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Opinion: Does the Davos World Economic Forum Matter in Today's Complex Economy?

New York: Recently it has become fashionable to bash “the Davos elite” and condemn their supposed deleterious effects on the world’s economy. The phrase and its connotations deserve examination. Does the Davos World Economic Forum matter in today’s world? Do the attendees make a difference?

The answer may depend on where you live, and your macro-view of global economics.

Many parts of Asia, Africa and Latin America are subsistence economies primarily focused on agriculture and direct services such as local transportation, sale and provision of basic goods and necessities, and the physical well-being of the populace (local doctors, dentists, midwives, healers, religious and community leaders, etc). The bulk of their spending power stays local - - going to provisioners, service providers, and bureaucrats within their own country, or a bordering state. The vast majority of these consumers do not hold passports nor even consider international travel an option in their future. The impact they feel from foreign societies and economies located more than, say, 500 miles away is almost imperceptible. By many standards, their lives are limited.

Increasingly over the last several decades, a growing proportion of the planet participates fully in the global economy and live fuller, more productive lives as a result. Throughout much of the world, people own laptops, tablets and of course mobile phones, and are connected to varying degrees by television and the internet. And these consumers have become very familiar with the advantages of inexpensive data (in the form of news, sports, marketing, entertainment, etc.) and fast commerce: they shop online, and have begun to expect secure, rapid delivery for their material needs, consumer items, clothing, and even small, impulsive purchases.

To citizens of western democracies, none of these examples appear surprising in the least; it’s just assumed that in today’s world, you can search for items online, and purchase them forthwith. This is the new norm. Except it’s a very complicated norm.

These international commerce examples, as well as the trillions of other cross-border interactions, require a very complex, finely tuned network of suppliers, logistics, financiers, translators, fulfillment persons, middlemen, infrastructure and mechanisms spread across many continents.

This complexity does not come about randomly - - it is planned - - and many of the planners are Davos attendees (aka, the Davos elite) who specialize and enjoy the pursuit of international business. Otherwise it would not work.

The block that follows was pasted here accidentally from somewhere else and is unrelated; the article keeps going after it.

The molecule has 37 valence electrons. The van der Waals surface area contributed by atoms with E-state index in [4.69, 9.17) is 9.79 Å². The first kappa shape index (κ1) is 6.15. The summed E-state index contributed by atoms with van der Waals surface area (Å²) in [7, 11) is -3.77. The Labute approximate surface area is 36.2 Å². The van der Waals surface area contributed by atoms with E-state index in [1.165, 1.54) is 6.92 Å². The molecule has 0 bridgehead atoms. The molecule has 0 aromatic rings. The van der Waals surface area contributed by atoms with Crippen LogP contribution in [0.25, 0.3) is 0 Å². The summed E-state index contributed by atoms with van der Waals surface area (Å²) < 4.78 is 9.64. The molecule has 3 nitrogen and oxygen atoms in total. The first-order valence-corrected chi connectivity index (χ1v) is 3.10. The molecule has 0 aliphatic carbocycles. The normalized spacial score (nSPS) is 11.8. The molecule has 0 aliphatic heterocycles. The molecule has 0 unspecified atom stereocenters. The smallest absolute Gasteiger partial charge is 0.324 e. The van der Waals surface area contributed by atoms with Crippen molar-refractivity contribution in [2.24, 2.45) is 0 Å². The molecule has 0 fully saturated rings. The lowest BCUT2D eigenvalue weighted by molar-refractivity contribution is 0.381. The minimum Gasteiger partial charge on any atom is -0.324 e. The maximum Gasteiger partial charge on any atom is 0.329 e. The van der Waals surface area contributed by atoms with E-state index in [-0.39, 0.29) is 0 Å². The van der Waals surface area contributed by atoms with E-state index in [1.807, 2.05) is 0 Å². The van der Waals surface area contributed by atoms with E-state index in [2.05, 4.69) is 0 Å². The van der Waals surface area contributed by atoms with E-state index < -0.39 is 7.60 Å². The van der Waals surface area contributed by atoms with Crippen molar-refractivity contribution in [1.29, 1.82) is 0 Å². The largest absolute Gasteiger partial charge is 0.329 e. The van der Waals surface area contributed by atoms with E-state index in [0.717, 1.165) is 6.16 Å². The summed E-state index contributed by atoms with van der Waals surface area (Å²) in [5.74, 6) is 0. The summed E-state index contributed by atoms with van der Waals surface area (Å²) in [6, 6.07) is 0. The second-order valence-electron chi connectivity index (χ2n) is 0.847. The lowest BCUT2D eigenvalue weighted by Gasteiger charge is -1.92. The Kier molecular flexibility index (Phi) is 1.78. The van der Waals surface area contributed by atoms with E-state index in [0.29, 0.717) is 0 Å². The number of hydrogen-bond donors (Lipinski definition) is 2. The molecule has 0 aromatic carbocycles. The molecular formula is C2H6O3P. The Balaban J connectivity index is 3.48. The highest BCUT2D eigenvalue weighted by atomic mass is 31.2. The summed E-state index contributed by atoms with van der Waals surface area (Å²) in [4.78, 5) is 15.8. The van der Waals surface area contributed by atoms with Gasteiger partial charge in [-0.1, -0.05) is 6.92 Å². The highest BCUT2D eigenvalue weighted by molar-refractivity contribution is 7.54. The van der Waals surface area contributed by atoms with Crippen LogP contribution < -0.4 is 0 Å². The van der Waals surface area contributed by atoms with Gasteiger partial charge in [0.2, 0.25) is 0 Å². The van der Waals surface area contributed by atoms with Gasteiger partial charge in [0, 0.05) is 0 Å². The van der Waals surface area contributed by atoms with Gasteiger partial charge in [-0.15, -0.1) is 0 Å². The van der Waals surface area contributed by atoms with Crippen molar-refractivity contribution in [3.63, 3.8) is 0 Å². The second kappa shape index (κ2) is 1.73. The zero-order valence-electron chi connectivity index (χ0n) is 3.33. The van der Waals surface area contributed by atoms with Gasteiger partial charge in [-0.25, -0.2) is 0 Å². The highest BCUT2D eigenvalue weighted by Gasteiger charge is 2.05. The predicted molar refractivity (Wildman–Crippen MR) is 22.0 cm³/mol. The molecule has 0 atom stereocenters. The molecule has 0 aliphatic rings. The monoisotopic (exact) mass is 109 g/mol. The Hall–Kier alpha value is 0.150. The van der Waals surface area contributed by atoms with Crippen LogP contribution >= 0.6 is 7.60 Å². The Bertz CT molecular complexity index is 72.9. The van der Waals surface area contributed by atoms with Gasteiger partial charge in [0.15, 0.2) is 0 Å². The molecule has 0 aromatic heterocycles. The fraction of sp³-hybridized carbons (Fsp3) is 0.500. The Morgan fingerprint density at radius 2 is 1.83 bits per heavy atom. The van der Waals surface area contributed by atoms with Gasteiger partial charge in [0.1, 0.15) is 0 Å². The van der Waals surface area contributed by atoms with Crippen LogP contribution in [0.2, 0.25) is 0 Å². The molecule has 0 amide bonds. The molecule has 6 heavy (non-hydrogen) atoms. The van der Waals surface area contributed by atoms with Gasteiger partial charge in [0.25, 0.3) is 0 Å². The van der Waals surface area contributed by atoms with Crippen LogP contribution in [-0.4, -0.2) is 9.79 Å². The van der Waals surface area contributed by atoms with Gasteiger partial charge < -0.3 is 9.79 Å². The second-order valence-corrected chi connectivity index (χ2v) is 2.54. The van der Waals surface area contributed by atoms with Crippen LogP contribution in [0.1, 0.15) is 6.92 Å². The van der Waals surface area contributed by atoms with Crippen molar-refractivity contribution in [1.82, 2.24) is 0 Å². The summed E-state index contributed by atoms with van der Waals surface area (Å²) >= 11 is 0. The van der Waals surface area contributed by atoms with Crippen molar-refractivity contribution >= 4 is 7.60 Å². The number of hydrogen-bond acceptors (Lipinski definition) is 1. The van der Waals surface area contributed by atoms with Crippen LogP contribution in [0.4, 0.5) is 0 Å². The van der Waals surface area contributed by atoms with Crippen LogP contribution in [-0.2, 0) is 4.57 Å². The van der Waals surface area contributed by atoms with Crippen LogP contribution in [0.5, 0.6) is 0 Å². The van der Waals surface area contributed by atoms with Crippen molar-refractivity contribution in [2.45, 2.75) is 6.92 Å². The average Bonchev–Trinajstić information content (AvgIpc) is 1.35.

Davos attendees understand that, in order to permit such beneficial commerce, governments of all sizes (city, state, regional, national, and extra-governmental) must have the appropriate treaties and legal frameworks in place.

Davos attendees understand that the scientific research and standards must be agreed upon, shared and promulgated properly. Davos attendees understand that all the business mechanisms and infrastructure must be prepared and tested to operate properly, whether it’s which company is soliciting overseas for business, how suppliers get paid, who’s translating the texts and emails, which company is supplying the algorithms for pricing, etc.

Davos attendees understand particularly well that when undertaking a commercial venture, the most profitable and efficient business persons will take a global view of their resources at hand: they will source and utilize all appropriate supply companies in all regions and countries legally available by taking into account their relative comparative advantages for completing a task (whether it’s resource procurement, processing, manufacturing, customizing, finishing, packaging, shipping, etc).

In this manner, Davos attendees achieve their most important goal: greatest return of value to their shareholders (their boss/owners are profitable and happy).

But these Davos attendees are also providing less tangible returns to the world: maximizing client satisfaction (their customers are happy, and presumably they will be repeat customers); minimizing waste (less pollution - a positive benefit for all); and maximizing understanding between cultures (another public good which benefits all people).

By preparing and establishing this shared culture of international communication and commerce, the Davos World Economic Forum has significantly enhanced international understanding across many cultures and countries, and given disparate, even warring nation-states substantial commercial reasons to be peaceful and pursue commercial goals together. It’s peace via purchase orders: rather than tossing missiles over borders, launch freighters; instead of sending supersonic fighter-bombers overseas, ship out slow cargo flights loaded with toys and gadgets.

If that doesn’t matter greatly in today’s chaotic world, what does?

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